The Beauty You Have Begotten


For SATB chorus and sax quartet (2019)



Performed by the Greater New Haven Community Chorus accompanied by the Duende Saxophone Quartet and conducted by Noah Glynn


20 min.


SATB chorus and sax quartet


Amy Lowell : The Giver Of Stars
Carl Sandberg : Home
F.S. Flint : The Grass Is Beneath My Head
Georgia Douglas Johnson : When I Rise Up
Edna St. Vincent Millay : God's World
Mark Twain : Warm Summer Sun


The Giver of Stars
The grass is beneath my head
When I Rise Up
God's World
Warm Summer Sun

Program Notes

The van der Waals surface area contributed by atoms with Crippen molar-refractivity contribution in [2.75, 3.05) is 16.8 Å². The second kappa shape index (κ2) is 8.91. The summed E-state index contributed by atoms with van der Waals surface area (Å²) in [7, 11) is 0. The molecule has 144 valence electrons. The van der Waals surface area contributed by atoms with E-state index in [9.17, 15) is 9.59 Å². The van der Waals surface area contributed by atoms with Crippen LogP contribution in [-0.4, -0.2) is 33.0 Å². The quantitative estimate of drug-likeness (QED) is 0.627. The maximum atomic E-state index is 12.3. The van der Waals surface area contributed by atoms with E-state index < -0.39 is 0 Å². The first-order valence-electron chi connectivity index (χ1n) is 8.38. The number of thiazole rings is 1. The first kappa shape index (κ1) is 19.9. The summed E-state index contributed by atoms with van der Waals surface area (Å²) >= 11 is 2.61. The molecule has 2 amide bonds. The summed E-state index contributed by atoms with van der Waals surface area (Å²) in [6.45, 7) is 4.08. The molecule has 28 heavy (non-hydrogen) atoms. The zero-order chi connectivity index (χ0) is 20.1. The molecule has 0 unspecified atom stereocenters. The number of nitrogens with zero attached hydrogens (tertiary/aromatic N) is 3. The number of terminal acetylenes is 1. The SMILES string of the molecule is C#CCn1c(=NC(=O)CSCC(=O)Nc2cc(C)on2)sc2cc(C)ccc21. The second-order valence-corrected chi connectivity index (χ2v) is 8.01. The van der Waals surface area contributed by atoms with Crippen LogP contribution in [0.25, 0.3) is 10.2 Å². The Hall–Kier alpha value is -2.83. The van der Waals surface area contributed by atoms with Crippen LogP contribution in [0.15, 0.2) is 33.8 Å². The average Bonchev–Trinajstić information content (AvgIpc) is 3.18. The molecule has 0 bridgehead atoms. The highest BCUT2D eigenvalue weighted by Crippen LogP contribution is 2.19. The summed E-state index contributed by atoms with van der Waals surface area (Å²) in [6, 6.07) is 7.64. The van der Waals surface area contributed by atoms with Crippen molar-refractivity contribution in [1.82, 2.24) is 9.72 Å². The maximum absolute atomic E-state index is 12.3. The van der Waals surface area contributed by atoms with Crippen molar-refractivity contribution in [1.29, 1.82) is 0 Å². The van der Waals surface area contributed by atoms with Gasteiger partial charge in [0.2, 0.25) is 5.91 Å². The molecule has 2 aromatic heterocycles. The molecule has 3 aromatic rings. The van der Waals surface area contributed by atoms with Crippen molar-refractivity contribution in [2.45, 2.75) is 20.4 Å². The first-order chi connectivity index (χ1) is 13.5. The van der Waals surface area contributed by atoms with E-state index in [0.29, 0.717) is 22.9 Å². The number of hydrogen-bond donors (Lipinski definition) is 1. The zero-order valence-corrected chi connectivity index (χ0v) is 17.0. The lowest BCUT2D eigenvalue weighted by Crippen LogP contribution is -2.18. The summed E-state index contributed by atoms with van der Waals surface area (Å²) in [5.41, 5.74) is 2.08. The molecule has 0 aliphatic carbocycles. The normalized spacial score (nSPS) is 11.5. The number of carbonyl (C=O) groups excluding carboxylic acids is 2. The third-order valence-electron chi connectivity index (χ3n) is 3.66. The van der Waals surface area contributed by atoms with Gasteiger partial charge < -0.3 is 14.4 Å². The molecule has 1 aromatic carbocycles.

The Beauty You Have Begotten was commissioned by the Greater New Haven Community Chorus under conductor Noah Glynn. In the early stages of the collaboration, Noah expressed an interest in the piece being a reflection on the“pillars of the human experience.” While I do not pretend the selected texts and their musical settings represent a definitive set of experiences, emotions, and/or ideals that are universal to all people in all times and places, the included poems each explore different aspects of life that hopefully will be relatable to listeners. Certain themes—love, the natural world, struggle, and resilience—appear in multiple texts, creating connections between them that are often underscored musically. The first poem, “The Giver of Stars” by Amy Lowell, presents an image of romantic love that inspires the narrator to want to spread “the beauty you have begotten” into the world. The second movement sets “Home” by Carl Sandburg and focuses on familial love. and compassion. The third movement presents a moment of crisis as seen inF.S. Flint’s poem “The grass is beneath my head.” The text ends with a desire to move beyond grief, and the next poem fulfills that promise of resilience. Georgia Douglas Johnson’s “When I Rise Up” marks a turning point: the protagonist transcends their worldly trouble to find new strength and calm. Edna St. Vincent Millay’s “God’s World” expresses a deep love of nature, in contrast to the more ominous view of the world found in the third movement. The final movement sets Mark Twain’s “Warm Summer Sun” as a gentle lullaby—perhaps the song of the mother from “Home” or perhaps the song that lulls one into their final sleep at the end of life


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